Exodus 40 Devotional
by Pastor Mark Hudson
“This Moses did; according to all that the LORD commanded him, so he did.” How many times have we read this verse or something similar? Herein lies the greatness of Moses. This is what God wants for all of us. To do or say according to all that the Lord commands us. Faith shows itself through obedience. Obedience is the other side of the faith coin. Moses simply did what the Lord commanded him. That would be a highly valued description of ourselves if it were true.
This chapter is the process of moving the furniture in the tabernacle and getting it and the priests ready for God’s presence. In verse 33, Moses finishes his work. Then this next shocking verse, “Then the cloud covered the tent of meeting, and the glory of the LORD filled the tabernacle.” This is God filling the tabernacle with His presence. So soon after the golden calf incident? So soon after His people made a calf and said, “
This is your God?”
God is approving Moses’ work but God is the One who desires His presence to be among His people – sinful though they (or we) are. We need to let this sink in. We need to soak in this truth. We can’t hurry on to something deeper, more important, or more weighty. Talk about grace! This is one of the verses I hope you never get over. A holy, righteous, perfect God dwells with His sinful, rebellious, hard-hearted people. This same awe that we should sense at this section of Exodus should humble us as we consider that Christ lives in us.
In vs 34, Moses writes the glory of the Lord filled the tabernacle. The next verse says that “And Moses was not able to enter the tent of meeting because the cloud settled on it, and the glory of the Lord filled the tabernacle.” Twice this phrase is used in two verses. This emphasis is to show that this is God’s house now. He owns this place and fills it. So although Moses built the tabernacle, he could no longer go in the tabernacle. “It was no more appropriate now for Moses to enter the tabernacle, even though he had been all through it as its building supervisor, than it would be for a house builder in modern times to retain a key and enter at will a house that he had built once it was sold to its occupying owner” (Stuart). With this filling of the tabernacle, the tabernacle had become what it was intended to be: a dwelling place for God.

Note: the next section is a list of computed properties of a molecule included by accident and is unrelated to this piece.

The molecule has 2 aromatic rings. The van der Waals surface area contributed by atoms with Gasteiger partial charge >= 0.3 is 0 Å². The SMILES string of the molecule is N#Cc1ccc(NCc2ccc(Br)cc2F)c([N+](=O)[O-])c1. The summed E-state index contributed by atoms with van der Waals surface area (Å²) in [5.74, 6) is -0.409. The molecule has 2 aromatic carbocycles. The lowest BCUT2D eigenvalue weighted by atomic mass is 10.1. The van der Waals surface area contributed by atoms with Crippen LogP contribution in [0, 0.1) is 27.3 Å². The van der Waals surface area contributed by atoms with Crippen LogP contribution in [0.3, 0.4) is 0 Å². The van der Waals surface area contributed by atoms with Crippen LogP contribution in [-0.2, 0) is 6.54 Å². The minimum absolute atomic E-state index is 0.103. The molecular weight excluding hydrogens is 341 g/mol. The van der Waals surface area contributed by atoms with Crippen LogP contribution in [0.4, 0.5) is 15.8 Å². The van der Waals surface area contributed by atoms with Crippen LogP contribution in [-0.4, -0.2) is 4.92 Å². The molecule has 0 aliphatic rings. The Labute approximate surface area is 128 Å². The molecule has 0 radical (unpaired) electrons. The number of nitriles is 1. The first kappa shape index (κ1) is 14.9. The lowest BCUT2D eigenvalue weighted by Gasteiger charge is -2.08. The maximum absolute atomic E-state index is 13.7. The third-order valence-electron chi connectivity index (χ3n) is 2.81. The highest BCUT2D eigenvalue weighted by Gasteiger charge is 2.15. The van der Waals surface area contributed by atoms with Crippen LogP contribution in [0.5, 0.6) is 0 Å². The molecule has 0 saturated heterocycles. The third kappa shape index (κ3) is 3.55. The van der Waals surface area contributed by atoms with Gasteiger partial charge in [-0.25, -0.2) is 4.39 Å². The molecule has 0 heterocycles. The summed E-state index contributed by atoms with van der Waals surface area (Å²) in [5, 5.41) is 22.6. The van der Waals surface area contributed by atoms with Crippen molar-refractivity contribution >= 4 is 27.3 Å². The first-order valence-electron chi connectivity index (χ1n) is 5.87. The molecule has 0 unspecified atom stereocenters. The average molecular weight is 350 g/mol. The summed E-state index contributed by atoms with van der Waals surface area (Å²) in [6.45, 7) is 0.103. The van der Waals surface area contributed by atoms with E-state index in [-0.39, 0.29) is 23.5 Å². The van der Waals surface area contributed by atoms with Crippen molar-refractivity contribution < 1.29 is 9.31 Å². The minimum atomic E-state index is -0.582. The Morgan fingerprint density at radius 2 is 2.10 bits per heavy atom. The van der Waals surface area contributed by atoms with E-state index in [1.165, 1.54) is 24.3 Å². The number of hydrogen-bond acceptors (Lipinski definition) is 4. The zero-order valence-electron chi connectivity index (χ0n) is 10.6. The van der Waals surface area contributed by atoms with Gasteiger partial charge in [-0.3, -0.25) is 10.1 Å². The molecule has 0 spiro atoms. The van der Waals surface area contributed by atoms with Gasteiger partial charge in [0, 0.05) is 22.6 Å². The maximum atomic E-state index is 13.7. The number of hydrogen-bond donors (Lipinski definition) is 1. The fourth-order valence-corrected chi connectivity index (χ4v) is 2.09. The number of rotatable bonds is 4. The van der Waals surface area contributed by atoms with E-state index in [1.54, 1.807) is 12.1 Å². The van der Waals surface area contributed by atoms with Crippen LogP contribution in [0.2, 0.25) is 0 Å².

Wouldn’t you think that these people would be soft-hearted, obedient, holy, and God-centered. Rather, we see people who are disobedient, unholy, hard-hearted, and man-centered in their orientation to life. Yes, they say they will follow the Lord but they do not.
The Israelites had the presence of God with them in the tabernacle, in the form of a cloud by day and fire by night. They could see and had experienced the presence of a holy God. We might say, “There is no excuse for the way they lived.”
That is the way I feel about my own life. At times, I lose sight of Christ and see my sin, my lack of spiritual growth. I bemoan my waywardness and callous heart for the things of God. I find it easy to criticize Pharisees, Israel on the exodus, or the disciples. Yet, I often fail to see my own sin in the light of all that Christ has done for me
I have been so well taught, cared for by others, encouraged by pastors, elders, and friends. I know in the deepest part of my soul how I know Christ and His life changing Spirit. And yet I sin. But I know, and I hope I can say we know, that there is more righteousness in Christ than there is sin in me.
His Spirit keeps drawing me to Christ. His Spirit battles my self-centeredness, pride, anger, jealousy, and whatever other sins pull me down. I know that His Spirit dwells within me. You know that. Keep repenting and believing. Keep believing in the gospel. We have no other hope.
Recall what Paul wrote to the Corinthians, “We must not put Christ to the test, as some of them did and were destroyed by serpents, 10 nor grumble, as some of them did and were destroyed by the Destroyer.
11 Now these things happened to them as an example, but they were written down for our instruction” (1Co 10:9-11 ESV). As you read these stories in the Old Testament, they are for us to ponder, muse, meditate, and reflect upon so we learn from their mistakes. It does no good to our sanctification if we merely look down on the Israelites. Make good use of their example. If you know a buoy is there and you hit the stump, sandbar, or rock everytime, what good to us is merely seeing the buoy?
We have the same struggles they had but we have Christ. My sin is like a drop of black ink in his ocean of grace. He still wants to dwell with us. Wonder of wonders He loves us. I don’t think I will ever get over this simple fact. Not now and certainly not in eternity.